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Blind leading the blind to new heights in accessibility of personal devices

"It’s never been a better time to be blind,” says a blind engineer at the SAS Institute.
Chancey Fleet, Assistive Technology Coordinator at the Andrew Heiskell Talking Library in Manhattan says interest is spiking in talking interface devices.
Chancey Fleet is a blind educator and technology coordinator in New York.

Siri, what was life like for the blind before you?

Apple Inc.’s virtual assistant might not have an answer for that question, but Ed Summers does.

“It’s radically different than it was fifteen, even just ten years ago,” said Summers, the manager of accessibility and applied assistive technology at the SAS Institute, who became blind at the age of 30.

Summers is among a growing number of blind developers who are providing the experiential insight for creating technology for the blind. And the inclusion of disabled developers in the field is something of a metaphor for the inclusiveness new tech provides the disabled population.

“Now I don’t have to pay the disability tax,” he said, referring to not only the high cost of the devices used by blind people, but to the alienation of being unable to readily collaborate and share information with sighted people.

“It’s never been a better time to be blind,” he said.

Not long ago, technology for the blind consisted of bulky and expensive instruments: braille typewriters, braille compasses and currency identifiers.

“We had specialized devices and they were a huge step forward, but not necessarily compatible with other people’s devices,” Summers said.

For instance, JAWS (Job Access With Speech) released in 1995, was the first screen reading software that allowed the blind to use a computer – but only their own computer.

Yet the new tech might eliminate the need for things such as a braille display, which transcribes electronic text onto what looks like a keyboard with a strip of braille that moves. That thing costs anywhere from $1,220 to $5,000.

Summer’s current research focuses on making academic and scientific tools, such as infographics, analytics and mathematical instruments accessible to blind students and professionals.

With the help of a team of about 70 blind researchers, Finnish software developer Ilkka Pirttimaa has been perfecting an app called Blindsquare. It’s essentially a GPS device, tour guide and travel agent for the blind in one program that harnesses the power of regular headphone controls. It accesses data from bus schedules to museum hours, gives a spatial description of destinations and combines it with the social restaurant platform Foursquare so a user knows exactly what is around them that will fit their needs.

“One youth told me it gives him a superpower over his sighted friends, who don’t know what is behind the wall,” Pirttimaa said.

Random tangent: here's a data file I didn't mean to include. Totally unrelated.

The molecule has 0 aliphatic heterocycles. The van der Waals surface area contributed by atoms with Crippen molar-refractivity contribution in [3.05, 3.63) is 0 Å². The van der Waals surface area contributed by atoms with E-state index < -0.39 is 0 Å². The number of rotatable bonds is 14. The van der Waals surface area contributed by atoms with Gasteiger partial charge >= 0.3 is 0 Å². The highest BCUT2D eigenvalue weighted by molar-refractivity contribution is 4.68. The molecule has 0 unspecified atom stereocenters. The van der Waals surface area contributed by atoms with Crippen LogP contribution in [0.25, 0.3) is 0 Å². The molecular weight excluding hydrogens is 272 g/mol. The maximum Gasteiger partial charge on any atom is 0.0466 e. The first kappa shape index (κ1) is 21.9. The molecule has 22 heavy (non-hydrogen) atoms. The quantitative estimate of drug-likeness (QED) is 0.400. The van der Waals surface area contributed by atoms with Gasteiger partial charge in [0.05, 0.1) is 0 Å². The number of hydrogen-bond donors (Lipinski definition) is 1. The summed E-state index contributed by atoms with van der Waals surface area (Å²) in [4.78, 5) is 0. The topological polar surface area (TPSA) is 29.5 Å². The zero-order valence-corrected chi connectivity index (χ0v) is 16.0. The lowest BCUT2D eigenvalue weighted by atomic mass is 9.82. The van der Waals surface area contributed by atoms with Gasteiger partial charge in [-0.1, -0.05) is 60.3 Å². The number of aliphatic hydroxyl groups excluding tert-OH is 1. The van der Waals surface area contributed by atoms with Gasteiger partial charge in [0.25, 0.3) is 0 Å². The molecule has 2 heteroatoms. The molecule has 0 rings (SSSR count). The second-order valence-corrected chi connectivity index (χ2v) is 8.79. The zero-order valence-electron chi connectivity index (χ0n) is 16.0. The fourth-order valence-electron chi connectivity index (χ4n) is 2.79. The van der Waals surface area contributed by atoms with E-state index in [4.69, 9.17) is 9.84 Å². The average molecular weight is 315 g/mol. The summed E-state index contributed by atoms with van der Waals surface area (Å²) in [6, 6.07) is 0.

The blind who are new to technology are particularly encouraged by the apparent ease of use of mainstream personal devices.

Chancey Fleet got her first computer, a laptop, in 1988 when she was in first grade.

Since birth, her sight has been limited to light and dark, some shapes and movement — enough to “accidentally talk to mannequins” — but not enough to decipher print of any size.

“My parents were always big proponents of independence through technology,” she said, adding that she was computer literate nearly a decade before many of her peers.

Since 2014, Fleet has been the assistive technology coordinator at the NYPL's Andrew Heiskell Braille and Talking Book Library in Manhattan.

In order to meet a spike in demand for help with iPhones and Androids, and talking interface devices such as the Amazon Echo and Google Home, Fleet is relentlessly expanding her education programs for the blind.

“It’s a convincing illusion that programs for the blind (such as screen reading software) are harder to use,” Fleet said. “The only thing missing is community support. The difficulty of the task is nothing compared to the difficulty of being the only one.”

In addition to the disparity in computer literacy between the blind and sighted, only 10 percent of 7.3 million blind Americans know braille, according to the National Federation for the Blind.

“That’s why it’s so important to have this learning community at this library,” she said.

Her tutorials consist of the basic functions – such as how to turn on the device -- to coaching users on how to frame questions.

“A lot of people have what I call the Siri freeze — they’ll press the button and say ‘uh, wait, can you tell me--’.”

While Siri and Alexa can help users do simple tasks and access information, it is quite difficult “if not impossible” to express yourself or create something new, such as a blog or even an email, she said.

“Let’s say I wrote three sentences and I want to change the second sentence — Siri won’t let you do that,” Fleet said.

But the very promise of a formerly unattainable level of independence is creating excitement for things like Alexa.

 “I really see people embracing them and feeling kind of joyful about the ease of experience with conversational interfaces,” Fleet said.